I only ended up going for a few weeks but I know meeting other queer people in that youth group made a huge difference to me…

Anyway, you can find info about local youth groups here and here and if there really isn’t one anywhere near you, the Proud Trust have written a great guide to setting one up yourself here.

The weird and wonderful world of the web

If turning up at a youth group feels a bit much that’s OK. There’s also a bunch of stuff online that might help too. No, I’m not talking about dating apps or any of that (we’ll get to them…).

Seeing other people your age might help give you a boost – there’s tons of YouTubers out there talking openly  about their experiences, good and bad, and just being themselves. It can be great to get lost in them sometimes (although maybe stop short of getting sucked into comments from idiots and $££%£%s). 

There’s also loads of people to talk to online (yes, including some rather… weird people…) There are forums filled with young queer people at Childline (a little shy of 8000 threads to be precise!) and trans specific forums at Mermaids.

Sometimes people create a second account on Instagram, Snapchat, Reddit, Tumblr (or whatever your preference is) where they can join LGBT groups and talk more openly about how they’re feeling.

There’s a lot of LGBT youth blogs on Tumblr and Instagram a good number of SubReddits too. And now Tumblr’s purged a lot of adult content it’s easier to find posts that are friendly rather than… over friendly!

If you do want to connect to people online then be sensible! Don’t give out personal details or information and just be mindful people might not always be who they say they are. If things go pear-shaped or you get worried about something you see online then go to for information or report it directly at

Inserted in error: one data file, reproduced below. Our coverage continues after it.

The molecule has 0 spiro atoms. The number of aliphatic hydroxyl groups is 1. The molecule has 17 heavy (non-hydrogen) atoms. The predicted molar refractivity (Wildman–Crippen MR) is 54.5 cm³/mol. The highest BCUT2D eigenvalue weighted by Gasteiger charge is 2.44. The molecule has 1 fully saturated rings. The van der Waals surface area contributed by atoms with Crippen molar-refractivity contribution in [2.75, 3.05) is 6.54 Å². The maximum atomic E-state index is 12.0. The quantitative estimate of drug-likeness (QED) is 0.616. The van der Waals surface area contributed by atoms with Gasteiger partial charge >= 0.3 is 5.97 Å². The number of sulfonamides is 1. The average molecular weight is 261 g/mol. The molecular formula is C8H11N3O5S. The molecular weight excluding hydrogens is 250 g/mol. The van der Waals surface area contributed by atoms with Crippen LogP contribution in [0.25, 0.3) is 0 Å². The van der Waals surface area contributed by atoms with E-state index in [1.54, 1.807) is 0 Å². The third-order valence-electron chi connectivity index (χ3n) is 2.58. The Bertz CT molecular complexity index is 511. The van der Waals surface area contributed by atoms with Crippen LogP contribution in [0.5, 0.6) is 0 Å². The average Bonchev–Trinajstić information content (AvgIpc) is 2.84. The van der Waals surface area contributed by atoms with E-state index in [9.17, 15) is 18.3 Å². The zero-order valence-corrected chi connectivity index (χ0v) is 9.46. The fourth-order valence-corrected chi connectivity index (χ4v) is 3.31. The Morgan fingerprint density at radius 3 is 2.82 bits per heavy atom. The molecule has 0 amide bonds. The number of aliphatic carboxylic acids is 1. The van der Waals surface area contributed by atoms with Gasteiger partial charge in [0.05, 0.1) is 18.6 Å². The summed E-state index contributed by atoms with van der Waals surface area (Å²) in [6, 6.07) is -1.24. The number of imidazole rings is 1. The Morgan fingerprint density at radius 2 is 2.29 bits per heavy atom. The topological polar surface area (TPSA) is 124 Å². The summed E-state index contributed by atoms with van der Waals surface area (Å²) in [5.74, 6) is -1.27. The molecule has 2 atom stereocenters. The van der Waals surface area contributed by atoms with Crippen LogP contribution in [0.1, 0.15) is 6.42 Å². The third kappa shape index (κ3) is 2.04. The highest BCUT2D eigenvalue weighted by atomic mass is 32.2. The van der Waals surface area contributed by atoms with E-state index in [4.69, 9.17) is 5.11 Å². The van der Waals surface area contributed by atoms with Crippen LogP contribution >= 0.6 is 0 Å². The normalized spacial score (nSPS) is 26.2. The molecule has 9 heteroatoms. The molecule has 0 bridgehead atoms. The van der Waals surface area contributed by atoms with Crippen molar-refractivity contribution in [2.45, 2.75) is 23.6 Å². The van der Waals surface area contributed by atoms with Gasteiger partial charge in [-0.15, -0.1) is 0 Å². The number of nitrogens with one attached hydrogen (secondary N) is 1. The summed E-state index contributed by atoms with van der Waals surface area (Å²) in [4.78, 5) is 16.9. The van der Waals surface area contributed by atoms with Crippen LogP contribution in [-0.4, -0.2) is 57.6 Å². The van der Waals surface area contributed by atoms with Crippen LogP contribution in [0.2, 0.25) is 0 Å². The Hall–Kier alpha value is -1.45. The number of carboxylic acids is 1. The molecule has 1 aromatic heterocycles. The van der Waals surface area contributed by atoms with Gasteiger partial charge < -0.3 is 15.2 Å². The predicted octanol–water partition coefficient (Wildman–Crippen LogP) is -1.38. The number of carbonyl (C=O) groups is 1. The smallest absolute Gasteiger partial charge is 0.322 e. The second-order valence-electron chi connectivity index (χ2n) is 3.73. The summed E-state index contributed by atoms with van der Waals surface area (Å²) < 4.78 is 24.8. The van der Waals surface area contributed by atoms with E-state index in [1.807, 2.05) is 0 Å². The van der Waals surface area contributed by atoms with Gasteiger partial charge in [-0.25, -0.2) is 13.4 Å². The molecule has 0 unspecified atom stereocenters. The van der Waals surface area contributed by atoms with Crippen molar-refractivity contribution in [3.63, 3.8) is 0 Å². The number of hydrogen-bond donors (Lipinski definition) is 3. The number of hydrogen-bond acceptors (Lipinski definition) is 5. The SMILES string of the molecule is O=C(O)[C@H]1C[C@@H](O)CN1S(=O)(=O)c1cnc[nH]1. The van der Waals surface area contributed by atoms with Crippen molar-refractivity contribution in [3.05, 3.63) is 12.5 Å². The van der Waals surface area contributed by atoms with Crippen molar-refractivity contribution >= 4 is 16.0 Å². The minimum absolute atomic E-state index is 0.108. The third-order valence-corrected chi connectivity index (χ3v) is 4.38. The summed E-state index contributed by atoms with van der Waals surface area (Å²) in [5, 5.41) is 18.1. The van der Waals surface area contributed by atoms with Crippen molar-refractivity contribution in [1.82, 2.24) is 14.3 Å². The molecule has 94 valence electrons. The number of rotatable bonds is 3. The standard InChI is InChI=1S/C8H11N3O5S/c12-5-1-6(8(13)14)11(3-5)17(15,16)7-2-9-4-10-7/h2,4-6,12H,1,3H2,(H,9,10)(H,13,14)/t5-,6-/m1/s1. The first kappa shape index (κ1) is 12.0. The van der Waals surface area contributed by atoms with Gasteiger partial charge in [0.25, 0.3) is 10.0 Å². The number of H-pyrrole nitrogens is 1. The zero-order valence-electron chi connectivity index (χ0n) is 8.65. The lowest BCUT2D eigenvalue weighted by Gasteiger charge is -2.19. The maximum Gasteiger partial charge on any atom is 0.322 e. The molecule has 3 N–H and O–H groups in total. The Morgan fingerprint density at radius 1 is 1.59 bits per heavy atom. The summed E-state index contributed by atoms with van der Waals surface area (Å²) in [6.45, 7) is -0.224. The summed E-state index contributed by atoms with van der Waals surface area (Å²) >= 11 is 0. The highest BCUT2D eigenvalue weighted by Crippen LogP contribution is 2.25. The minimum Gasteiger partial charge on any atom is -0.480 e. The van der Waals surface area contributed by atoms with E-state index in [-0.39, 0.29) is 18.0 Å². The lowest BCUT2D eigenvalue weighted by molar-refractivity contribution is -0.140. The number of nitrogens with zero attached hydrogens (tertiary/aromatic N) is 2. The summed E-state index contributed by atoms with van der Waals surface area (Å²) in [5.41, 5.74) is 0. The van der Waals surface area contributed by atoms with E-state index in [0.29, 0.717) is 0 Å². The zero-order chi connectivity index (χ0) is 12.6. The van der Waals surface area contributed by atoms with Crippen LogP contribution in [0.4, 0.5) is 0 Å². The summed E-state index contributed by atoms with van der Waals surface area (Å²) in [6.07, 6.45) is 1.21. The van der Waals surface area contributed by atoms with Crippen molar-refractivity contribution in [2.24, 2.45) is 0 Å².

You can also chat to someone one to one online at or, in Salford, 42nd Street’s new service 


Coming Out

So finding a space, IRL or URL, to be yourself can be great. But maybe it’s not all you need, or maybe it’s just not a practical option.

Maybe coming out where you are, with people already in your life is something you feel is right.

If you come out then there’s always a fear you’ll encounter some… “unenlightened” views from certain parts of society or maybe people won’t want to know the “real you” anymore, and that’s a pretty scary thought.

But it might also mean people see you properly for the first time, and that can be amazing.

If you are thinking about coming out, that’s fantastic and there some advice and tips here. Only you can make that decision though and you should never feel pressured to do it before you’re ready (or to do it if you don’t feel it’s safe to do so where you are).

Just remember, your situation is unique to you but, all the same, there are thousands of people your age wrestling with whether or not to come out every day.

They know a lot of what you’re feeling!

And if you do decide to come out, maybe picture them all with you. Because even if you do feel lonely right now there’s loads of people who know what you’re going through and so many that have made it through the other side! 

Happy hunky dory times

OK, so you can find others. What then? Does that mean loneliness goes away?

If so, why is there an entire population of queer people out there lucky enough to have a community, or even live in country that gives them loads of rights, who still feel lonely?

It’s not an easy thing to unpick, and I’m not going to claim I have the answers here, but here’s a few thoughts about the pitfalls we can fall into…


Quick fixes

One perfectly human and totally understandable thing we all do is hunt for easier things instead of that whole scary “being vulnerable” thing.

That might mean doing different things for different people, but what those things will probably all have in common is they pretend to be “meaningful” connections.

They look like they’ll fill that void, and for a while they will – it’s daft to pretend they don’t work at all, people wouldn’t do them if they didn’t offer something! But what they don’t do is fix that problem of loneliness.

It’s kind of tricky to word this bit right, because only you will know why you’re doing these things (if you are!)

I can’t say it’s because of loneliness, because it might not be at all – it might not be an issue in the slightest and everything might be roses. Sometimes though, stuff like getting wasted or trawling for “likes” or even sex can be problematic when they replace more meaningful connections, that’s all.